Lullism

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Not to be confused with lulism.
Image from a 1505 edition of Arbre de ciència by Ramon Llull (1232?-1316). Printed in Barcelona.[1]

Lullism or llullism (Catalan: Llullisme) is an esoteric philosophy originally developed by Ramon Llull (1232-1316). Based on a search for truth in all areas of knowledge, Lullism stems from the belief that both mundane secrets and celestial levels of existence can be deciphered by manipulating the letters of the alphabet.[2] In addition to his philosophies of mysticism, manuscripts show that Llull anticipated prominent work on elections theory several centuries ahead of his time. Further, he is considered a pioneer of the computational theory due to his influence on Gottfried Leibniz.[3]

Due to his mystical and theoretical work, Llull's overall reception in the 14th century was diverse but limited. Llull's transformation into a mystic figure began in 16th century Europe and became even more prominent three hundred years after his death. At the time, Europeans valued his works as a method for integrating many different types of knowledge, including the works of Peter Ramus and Guillaume Budé.

Llull's Experiences[edit]

In 1263, Llull experienced a religious epiphany that manifested itself through a series of visions. He narrated the event in his autobiography, Vita coaetanea ("Daily Life"):

Ramon, while still a young man and Seneschal to the King of Majorca, was very focused on composing worthless songs and poems, as well as doing other licentious things. One night he was sitting beside his bed about to compose and write in his vulgar tongue a song to a lady whom he loved with a foolish love; and, as he began to write this song, he looked to his right and saw our Lord Jesus Christ on the Cross as if suspended in midair.[4]

At the age of 82, Llull visited North Africa, possibly on a missionary quest. While there, he engaged in high-profile public preaching in the main square of the city of Bougie, in present-day Béjaïa in northern Algeria. This caused an adverse reaction that led to his arrest and beating. Llull was likely to have been executed, but Genoese and Catalan merchants intervened on his behalf, and instead of being executed, he served six months in jail.[5] After his release, Llull was stoned by an angry crowd in the city of Bougie. Genoese merchants took him back to Mallorca where he died at his home in Palma the next year.[6] According to a different account, Llull journeyed to Tunis, not Bougie, because he was erroneously informed that its ruler was interested in Christianity, and "the legend of Llull having been martyred in Bougie" only spread in the mid-15th century.[7]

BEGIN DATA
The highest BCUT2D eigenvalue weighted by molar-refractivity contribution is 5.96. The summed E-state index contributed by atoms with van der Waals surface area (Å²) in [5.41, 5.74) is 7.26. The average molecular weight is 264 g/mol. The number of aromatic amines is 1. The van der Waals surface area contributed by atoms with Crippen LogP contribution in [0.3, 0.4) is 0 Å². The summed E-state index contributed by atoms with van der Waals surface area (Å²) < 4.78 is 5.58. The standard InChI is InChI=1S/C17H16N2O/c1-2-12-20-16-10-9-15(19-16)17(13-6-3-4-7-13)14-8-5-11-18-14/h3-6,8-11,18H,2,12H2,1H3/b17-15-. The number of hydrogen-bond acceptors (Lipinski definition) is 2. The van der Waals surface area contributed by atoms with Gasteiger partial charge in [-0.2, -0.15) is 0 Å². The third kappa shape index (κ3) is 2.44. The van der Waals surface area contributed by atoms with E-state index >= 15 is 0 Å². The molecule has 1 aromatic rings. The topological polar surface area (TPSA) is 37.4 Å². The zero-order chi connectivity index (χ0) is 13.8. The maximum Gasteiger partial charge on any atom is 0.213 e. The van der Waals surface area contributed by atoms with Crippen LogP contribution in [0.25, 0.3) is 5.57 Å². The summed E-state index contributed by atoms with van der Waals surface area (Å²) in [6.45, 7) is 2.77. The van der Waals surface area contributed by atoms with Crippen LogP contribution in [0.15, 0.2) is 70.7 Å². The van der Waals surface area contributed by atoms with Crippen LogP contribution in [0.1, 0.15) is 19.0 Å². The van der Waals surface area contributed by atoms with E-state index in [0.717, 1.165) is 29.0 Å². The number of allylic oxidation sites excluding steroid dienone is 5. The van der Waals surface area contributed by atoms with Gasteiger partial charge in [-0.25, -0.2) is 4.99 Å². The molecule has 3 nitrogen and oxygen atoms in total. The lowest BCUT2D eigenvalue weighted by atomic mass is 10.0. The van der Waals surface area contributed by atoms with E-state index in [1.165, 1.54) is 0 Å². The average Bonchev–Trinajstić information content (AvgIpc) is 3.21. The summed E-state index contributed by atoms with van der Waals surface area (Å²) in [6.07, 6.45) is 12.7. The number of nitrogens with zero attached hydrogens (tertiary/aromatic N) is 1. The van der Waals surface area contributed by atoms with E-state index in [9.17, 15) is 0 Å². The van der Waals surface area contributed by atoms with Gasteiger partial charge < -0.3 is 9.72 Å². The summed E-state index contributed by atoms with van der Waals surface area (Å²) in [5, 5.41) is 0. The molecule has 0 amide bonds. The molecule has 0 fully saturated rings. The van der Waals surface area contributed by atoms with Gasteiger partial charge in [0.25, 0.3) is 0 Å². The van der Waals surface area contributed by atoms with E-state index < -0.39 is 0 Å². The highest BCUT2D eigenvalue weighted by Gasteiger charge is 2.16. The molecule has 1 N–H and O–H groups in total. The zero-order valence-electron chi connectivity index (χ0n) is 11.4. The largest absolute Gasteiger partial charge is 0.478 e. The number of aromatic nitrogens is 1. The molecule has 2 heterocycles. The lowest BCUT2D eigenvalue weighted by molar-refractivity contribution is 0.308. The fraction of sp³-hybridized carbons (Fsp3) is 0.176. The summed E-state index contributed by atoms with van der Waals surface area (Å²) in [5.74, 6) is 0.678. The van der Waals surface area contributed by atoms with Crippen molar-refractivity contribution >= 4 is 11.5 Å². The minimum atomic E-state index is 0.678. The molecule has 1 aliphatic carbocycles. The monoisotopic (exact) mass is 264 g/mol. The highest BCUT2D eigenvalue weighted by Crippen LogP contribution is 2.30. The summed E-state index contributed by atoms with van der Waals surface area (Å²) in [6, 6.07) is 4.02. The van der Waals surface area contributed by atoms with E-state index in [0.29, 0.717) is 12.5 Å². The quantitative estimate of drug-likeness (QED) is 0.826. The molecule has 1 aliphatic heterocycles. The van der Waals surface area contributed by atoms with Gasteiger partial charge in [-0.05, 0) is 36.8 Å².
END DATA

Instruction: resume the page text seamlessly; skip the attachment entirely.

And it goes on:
Influences[edit]

Lullism incorporates aspects of Christian theology and Muslim philosophy and has been seen as a bridge between Christianity and Islam.[8] More specifically, Lullism was influenced by Franciscan mysticism and Troubadour poetry[9] and many of Llull's works, such as the Llibre d'Amic e Amat, contain Sufi ideas and allegories and show an appreciation of Islamic mystical expressions.[10]

In addition to Lullism's relationship with Christianity and Islam, the philosophy was also influenced by Judaism. Llull's geographical proximity to Judaism provided him with the fertile ground where he could develop his theories regarding the relationship between God and man as well as the search for truth.[10] Because the Jews incorporated Muslim philosophy and Sufi ideas into their books, Dominique Urvoy suggests that they provided a source of information about Islam that influenced Lullism.[11]

Lullism and Kabbalah[edit]

Christian and Jewish scholars have debated the connections between Lullism and Kabbalah with mixed results.[10] According to Frances Amelia Yates, "Llull himself was almost certainly influenced by Cabala which developed in Spain at the same time as his art. In fact, the art is perhaps best understood as a medieval form of Christian Cabala".[12] Adolphe Franck and Christian David Ginsburg also referred to Lullism as Kabbalistic in their works,[13][14] but this was based on the erroneous belief that the Opusculum raymundinum de auditu kabbalistico was a Lullistic work.[15] Arthur Edward Waite and Joseph Leon Blau did not endorse a connection between Lullism and Kabbalah.[16][17][18]